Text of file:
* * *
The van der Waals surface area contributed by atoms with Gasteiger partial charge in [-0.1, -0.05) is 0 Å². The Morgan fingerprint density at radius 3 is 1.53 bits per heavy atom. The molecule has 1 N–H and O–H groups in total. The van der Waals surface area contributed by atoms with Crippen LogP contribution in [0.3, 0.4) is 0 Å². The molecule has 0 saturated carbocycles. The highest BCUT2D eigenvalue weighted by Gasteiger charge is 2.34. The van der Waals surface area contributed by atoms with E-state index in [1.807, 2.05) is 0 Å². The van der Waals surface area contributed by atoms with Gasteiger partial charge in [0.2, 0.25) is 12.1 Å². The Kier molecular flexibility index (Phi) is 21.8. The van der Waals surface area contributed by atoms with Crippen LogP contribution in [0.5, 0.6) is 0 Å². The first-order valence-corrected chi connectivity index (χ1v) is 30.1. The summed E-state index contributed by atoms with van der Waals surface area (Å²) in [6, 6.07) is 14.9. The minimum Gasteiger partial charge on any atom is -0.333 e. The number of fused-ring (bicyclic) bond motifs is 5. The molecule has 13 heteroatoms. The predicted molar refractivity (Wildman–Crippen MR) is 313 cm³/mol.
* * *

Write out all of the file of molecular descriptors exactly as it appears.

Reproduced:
The van der Waals surface area contributed by atoms with Gasteiger partial charge in [-0.1, -0.05) is 0 Å². The Morgan fingerprint density at radius 3 is 1.53 bits per heavy atom. The molecule has 1 N–H and O–H groups in total. The van der Waals surface area contributed by atoms with Crippen LogP contribution in [0.3, 0.4) is 0 Å². The molecule has 0 saturated carbocycles. The highest BCUT2D eigenvalue weighted by Gasteiger charge is 2.34. The van der Waals surface area contributed by atoms with E-state index in [1.807, 2.05) is 0 Å². The van der Waals surface area contributed by atoms with Gasteiger partial charge in [0.2, 0.25) is 12.1 Å². The Kier molecular flexibility index (Phi) is 21.8. The van der Waals surface area contributed by atoms with Crippen LogP contribution in [0.5, 0.6) is 0 Å². The first-order valence-corrected chi connectivity index (χ1v) is 30.1. The summed E-state index contributed by atoms with van der Waals surface area (Å²) in [6, 6.07) is 14.9. The minimum Gasteiger partial charge on any atom is -0.333 e. The number of fused-ring (bicyclic) bond motifs is 5. The molecule has 13 heteroatoms. The predicted molar refractivity (Wildman–Crippen MR) is 313 cm³/mol.